OAKLAND, Calif. (KTVU and wires) – East Bay water officials have been asked to declare a Stage 4 drought alert, to add a drought surcharge to customer's bills by July 1st and also put into place stiff fines for individuals who are guilty of stealing water.
Those were among the measures the East Bay Municipal Utility District staff was recommending to the water utility's board of directors.
This comes as the water supply monitors at East Bay MUD headquarters are looking at rapidly dwindling supplies, with Camanche Reservoir in the Sierra foothills already three-quarters empty.
"EBMUD staff for decades has planned for a worst-case scenario of a three-year severe drought," said General Manager Alexander R. Coate in a prepared statement. "So far, our plans have worked. We've managed through this drought with minimal impact to customers or the local economy. We can't know how dry next winter will be so we must save as much as we can starting today."
On Tuesday, the board will take up considerations of several actions recommended by the staff including declaring a Stage 4 drought, increasing water use cutbacks from their current 15 percent to 20 percent and putting into stiff fines for violators.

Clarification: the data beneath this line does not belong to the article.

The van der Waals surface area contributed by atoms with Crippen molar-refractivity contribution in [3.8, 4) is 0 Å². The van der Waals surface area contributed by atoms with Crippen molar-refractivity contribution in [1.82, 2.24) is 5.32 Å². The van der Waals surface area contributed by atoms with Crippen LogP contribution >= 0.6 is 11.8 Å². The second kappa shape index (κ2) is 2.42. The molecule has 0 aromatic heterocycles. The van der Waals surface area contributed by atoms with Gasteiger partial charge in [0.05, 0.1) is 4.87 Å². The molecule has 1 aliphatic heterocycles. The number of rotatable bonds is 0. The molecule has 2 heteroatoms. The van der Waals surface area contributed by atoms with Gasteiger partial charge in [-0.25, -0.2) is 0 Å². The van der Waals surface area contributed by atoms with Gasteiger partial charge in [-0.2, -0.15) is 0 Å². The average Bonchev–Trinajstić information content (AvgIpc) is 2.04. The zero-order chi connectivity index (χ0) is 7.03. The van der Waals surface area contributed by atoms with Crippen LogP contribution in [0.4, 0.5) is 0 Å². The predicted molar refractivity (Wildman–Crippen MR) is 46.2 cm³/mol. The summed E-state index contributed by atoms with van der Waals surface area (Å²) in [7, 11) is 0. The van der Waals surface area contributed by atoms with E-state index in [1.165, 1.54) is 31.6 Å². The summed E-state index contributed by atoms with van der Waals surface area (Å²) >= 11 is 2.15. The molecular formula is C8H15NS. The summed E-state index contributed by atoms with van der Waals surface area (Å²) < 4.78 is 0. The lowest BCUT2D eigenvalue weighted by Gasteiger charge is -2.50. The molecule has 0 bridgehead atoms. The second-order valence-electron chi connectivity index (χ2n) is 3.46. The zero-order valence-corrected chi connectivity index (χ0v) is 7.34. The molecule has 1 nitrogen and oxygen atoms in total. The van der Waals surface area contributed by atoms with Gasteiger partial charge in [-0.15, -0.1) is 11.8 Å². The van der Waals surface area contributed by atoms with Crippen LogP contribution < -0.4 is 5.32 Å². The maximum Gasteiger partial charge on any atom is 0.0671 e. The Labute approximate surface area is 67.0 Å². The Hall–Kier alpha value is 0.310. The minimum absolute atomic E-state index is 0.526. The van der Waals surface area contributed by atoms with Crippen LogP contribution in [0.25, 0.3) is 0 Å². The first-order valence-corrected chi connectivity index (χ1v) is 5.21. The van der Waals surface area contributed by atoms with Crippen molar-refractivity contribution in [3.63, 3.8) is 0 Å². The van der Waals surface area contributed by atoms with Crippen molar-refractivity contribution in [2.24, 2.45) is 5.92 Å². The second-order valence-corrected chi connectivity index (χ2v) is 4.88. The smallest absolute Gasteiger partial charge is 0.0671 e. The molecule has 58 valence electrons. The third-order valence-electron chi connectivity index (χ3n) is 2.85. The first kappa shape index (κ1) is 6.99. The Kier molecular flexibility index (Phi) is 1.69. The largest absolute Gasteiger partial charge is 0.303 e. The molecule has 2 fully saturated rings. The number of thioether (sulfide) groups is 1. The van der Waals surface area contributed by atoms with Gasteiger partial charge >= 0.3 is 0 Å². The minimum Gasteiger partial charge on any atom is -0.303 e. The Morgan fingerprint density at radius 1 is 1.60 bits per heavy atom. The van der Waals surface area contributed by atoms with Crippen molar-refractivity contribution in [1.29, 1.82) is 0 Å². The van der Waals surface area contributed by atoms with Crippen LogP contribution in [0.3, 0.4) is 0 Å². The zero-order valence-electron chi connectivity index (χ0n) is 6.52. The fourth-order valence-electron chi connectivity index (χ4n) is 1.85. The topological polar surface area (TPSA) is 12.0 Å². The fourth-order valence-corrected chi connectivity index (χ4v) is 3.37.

"We are proposing that customers' water landscapes no more than two non-consecutive days per week before 9 a.m. or after 6 p.m., and to eliminate all runoff," ," said Manager of Water Conservation Richard Harris. "If approved, this will be mandatory."
Officials said that if East Bay residents and businesses can meet the 20 percent goal in 2015, the district will have about 14 billion gallons stored in reservoirs by the end of the year -- enough water for nearly 156,000 average homes for a year.
If a temporary Stage 4 drought surcharge of up to 25 percent would be applied to a customer's bill if approved by the board on June 9th.
The average household using 10 units per month (246 gallons per day) would see their bill go up by $11.65 starting July 1st.
The easiest way to reduce consumption is use less water outdoors where currently one in three East Bay MUD gallons go. Figueroa says don't water more than two times a week - and water early in the morning because at night, there's not runoff.
Two key customer bases will need to do the most. "Single family residential customers with landscape and our irrigation customers. If those folks can cut their water use, abide by the outdoor watering restrictions, then we think we can meet this 20 percent cutback across the board," says Figueroa.
Meanwhile, EBMUD staff will also ask the board for authorization to immediately begin delivering nearly 11 billion gallons – about a two-month supply – from its Freeport facility on the Sacramento River, as it did last year, to fill local reservoirs.